Thomas Anderson (Keanu Reeves) – who, as Neo, was at the centre of humankind fighting against the enslavement of the Machines – is trapped back in oblivion. Anderson is now a successful computer game designer and developer of a game trilogy called The Matrix. He seems to have forgotten his past as Neo but is haunted by dreams, hallucinations, psychotic episodes, and suicidal ideation. He enlists the help of a therapist (Neil Patrick Harris), who prescribes him Blue Pills.
When Anderson encounters a mysterious woman called Bugs (Jessica Henwick) and her associate Morpheus (Yahya Abdul-Mateen II), he realises that his thoughts and delusions are actually memories. Anderson decides to take yet another leap of faith, finding himself extracted from his pod and back in the ‘real’ world.
As Neo once again, he learns that 60 years have passed since his closest companion Trinity (Carrie-Anne Moss) was killed in the Machine Wars and he was fatally injured. Free humans have since built a new bastion. A new version of The Matrix is in place and humankind is being exploited and harvested for their energy more than ever. Neo’s goal is clear – free Trinity (who, like him, had been restored and enslaved once more) and set things straight within The Matrix.
Crime; suicide; drug and alcohol dependence; death; serious illness; family breakdown; death of a parent; animal cruelty; children as victims; natural disasters; racism
The Matrix Resurrections has frequent action violence. For example:
- Characters shoot guns, use other weapons, punch, kick, push, and throw opponents through the air. They are seen injured, bleeding and spitting blood, and having their jaw broken.
- A character has their throat slit.
- Characters are chased and trapped by angry, violent mobs. They are emotionally and verbally threatened and abused.
The Matrix Resurrections has some sexual references. For example, Neo’s friend makes a remark on the phone that he has company and has romantic interests.
Alcohol, drugs and other substances
The Matrix Resurrections has some use of substances. For example, Neo is seen drinking to deal with his mental health issues.
Nudity and sexual activity
The Matrix Resurrections has some nudity and sexual activity. For example, Neo and Trinity are seen naked as they are freed from their pods. No breasts or genitals are shown.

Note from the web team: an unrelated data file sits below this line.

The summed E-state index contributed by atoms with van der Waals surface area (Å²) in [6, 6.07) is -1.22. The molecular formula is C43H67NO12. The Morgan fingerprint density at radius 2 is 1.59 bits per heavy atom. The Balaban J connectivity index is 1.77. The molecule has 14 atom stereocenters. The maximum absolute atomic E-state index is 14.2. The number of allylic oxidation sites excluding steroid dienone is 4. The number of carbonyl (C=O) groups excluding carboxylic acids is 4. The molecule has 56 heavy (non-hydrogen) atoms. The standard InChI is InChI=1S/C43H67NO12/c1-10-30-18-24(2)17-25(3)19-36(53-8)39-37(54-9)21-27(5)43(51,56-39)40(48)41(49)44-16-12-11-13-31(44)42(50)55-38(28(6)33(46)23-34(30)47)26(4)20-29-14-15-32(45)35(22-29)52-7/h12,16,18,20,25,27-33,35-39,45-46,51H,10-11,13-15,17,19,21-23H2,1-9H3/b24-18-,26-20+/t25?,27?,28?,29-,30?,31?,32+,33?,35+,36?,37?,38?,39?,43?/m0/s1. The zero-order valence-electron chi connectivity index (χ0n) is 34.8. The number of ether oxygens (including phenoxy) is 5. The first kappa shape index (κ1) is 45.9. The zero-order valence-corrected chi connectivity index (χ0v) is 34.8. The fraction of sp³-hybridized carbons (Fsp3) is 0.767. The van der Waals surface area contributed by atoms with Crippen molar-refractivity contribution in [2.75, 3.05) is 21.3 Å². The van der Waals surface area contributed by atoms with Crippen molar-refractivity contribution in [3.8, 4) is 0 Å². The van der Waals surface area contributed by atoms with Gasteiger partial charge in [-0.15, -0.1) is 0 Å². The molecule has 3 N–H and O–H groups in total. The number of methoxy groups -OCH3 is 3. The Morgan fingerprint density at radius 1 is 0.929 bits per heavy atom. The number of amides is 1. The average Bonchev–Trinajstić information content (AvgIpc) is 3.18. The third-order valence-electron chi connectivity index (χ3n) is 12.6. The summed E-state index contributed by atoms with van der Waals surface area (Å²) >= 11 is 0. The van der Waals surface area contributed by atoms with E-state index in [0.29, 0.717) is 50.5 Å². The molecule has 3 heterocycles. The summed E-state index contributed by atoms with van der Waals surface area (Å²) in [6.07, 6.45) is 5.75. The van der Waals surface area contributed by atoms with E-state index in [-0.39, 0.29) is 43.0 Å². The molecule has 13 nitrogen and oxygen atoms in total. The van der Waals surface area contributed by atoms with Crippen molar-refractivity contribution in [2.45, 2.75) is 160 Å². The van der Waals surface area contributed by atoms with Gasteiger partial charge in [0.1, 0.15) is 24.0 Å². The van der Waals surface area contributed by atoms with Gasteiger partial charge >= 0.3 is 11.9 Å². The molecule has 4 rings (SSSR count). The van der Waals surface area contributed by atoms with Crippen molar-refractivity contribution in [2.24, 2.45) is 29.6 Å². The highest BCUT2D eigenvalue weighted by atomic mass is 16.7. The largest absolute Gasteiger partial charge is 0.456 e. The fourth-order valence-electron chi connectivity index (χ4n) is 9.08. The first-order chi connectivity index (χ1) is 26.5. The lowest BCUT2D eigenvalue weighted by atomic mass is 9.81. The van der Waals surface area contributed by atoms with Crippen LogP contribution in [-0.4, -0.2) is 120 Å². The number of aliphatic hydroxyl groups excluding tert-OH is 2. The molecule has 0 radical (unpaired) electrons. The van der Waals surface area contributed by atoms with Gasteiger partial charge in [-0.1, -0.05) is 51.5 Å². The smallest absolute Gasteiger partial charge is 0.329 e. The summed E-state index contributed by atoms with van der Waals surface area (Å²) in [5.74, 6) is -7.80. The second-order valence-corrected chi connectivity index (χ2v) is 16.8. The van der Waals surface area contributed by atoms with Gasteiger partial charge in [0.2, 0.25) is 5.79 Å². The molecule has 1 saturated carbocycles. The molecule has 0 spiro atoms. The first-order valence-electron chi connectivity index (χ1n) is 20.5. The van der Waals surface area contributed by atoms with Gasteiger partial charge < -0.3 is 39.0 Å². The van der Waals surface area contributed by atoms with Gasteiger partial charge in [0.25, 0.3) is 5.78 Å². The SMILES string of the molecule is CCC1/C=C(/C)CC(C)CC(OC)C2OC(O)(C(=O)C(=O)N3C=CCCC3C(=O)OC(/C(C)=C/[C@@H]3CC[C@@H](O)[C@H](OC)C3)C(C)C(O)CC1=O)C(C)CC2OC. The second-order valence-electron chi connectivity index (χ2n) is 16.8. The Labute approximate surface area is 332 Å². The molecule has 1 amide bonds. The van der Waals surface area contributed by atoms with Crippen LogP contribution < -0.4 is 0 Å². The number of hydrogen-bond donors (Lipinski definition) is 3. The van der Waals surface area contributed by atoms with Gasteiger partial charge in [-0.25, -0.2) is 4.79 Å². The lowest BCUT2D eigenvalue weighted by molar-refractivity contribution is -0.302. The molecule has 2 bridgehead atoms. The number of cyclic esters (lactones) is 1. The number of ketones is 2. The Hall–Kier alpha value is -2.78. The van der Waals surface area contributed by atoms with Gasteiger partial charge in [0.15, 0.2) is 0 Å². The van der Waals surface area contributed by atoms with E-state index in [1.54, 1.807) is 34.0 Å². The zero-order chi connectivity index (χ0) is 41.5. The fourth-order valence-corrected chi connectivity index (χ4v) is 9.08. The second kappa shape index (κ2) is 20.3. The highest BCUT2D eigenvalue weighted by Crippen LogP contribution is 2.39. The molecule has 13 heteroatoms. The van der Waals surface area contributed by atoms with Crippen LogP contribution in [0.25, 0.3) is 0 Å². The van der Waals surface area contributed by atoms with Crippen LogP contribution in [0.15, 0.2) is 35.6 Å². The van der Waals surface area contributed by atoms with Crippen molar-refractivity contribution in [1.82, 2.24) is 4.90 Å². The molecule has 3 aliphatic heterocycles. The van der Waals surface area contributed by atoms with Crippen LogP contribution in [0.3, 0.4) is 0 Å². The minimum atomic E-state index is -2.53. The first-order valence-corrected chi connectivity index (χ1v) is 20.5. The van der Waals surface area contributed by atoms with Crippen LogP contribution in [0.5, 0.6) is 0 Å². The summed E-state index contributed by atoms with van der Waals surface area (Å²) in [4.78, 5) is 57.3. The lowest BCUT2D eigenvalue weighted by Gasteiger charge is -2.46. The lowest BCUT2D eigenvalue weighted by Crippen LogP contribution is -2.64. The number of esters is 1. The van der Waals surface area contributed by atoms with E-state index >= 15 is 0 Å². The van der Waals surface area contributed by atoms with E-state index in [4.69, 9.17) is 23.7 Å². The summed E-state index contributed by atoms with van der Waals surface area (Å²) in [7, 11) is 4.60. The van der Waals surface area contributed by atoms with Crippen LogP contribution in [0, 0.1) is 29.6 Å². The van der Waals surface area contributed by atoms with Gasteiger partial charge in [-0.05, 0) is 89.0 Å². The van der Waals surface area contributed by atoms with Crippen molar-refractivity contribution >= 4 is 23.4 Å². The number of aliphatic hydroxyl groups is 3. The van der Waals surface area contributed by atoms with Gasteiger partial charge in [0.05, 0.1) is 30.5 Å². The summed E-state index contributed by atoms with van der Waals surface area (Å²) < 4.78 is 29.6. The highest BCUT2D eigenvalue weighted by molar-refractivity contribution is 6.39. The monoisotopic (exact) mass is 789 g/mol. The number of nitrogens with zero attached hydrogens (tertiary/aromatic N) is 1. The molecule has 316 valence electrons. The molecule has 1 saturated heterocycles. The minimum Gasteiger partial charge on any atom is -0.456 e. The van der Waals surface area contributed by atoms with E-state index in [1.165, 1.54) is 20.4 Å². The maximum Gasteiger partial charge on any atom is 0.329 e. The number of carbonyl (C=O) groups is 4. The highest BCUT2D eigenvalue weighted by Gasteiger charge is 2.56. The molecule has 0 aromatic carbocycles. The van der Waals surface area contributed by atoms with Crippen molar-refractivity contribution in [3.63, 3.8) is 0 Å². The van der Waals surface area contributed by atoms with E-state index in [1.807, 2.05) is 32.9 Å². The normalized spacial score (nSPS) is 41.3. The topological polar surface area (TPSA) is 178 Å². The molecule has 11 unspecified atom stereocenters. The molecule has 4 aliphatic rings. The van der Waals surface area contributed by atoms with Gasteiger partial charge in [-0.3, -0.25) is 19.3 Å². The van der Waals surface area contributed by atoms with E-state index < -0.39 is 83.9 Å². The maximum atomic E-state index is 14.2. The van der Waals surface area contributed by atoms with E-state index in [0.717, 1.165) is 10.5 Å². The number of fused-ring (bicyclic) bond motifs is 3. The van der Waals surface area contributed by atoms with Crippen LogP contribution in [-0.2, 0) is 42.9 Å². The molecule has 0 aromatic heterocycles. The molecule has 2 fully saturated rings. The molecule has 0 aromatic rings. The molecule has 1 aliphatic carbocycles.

The Matrix Resurrections includes frequent references to previous Matrix instalments.
The Matrix Resurrections has some coarse language.
Ideas to discuss with your children
The Matrix Resurrections is the long-awaited fourth instalment of The Matrix series, following 1999’s ground-breaking film, The Matrix, and subsequent films, The Matrix Reloaded and The Matrix Revolutions.
The Matrix Resurrections includes recurring characters from the previous films, frequent references, flashbacks, and re-used archive footage. It is recommended to watch at least the first movie to understand the post-apocalyptic world as a setting, as well as main characters' histories and relationships.
As in the original trilogy, there are frequent action fight scenes, filmed in famous bullet time. There is also a fair amount of tongue-in-cheek humour. Because of its violence, sci-fi doom and gloom setting, and themes, this isn't a family movie. It's most suited to older teens and adults.
These are the main messages from The Matrix Resurrections:
- things are not always what they seem
- sometimes you have to take a leap of faith and fight for what (or who) is really important to you.
Values in The Matrix Resurrections that you could reinforce with your children include courage, teamwork, sacrifice, perseverance, and fighting for what you believe in.
The Matrix Resurrections could also give you the chance to talk with your children about the importance of:
- believing in change and progress
- not judging everything and everyone in black or white
- negotiation and cooperation.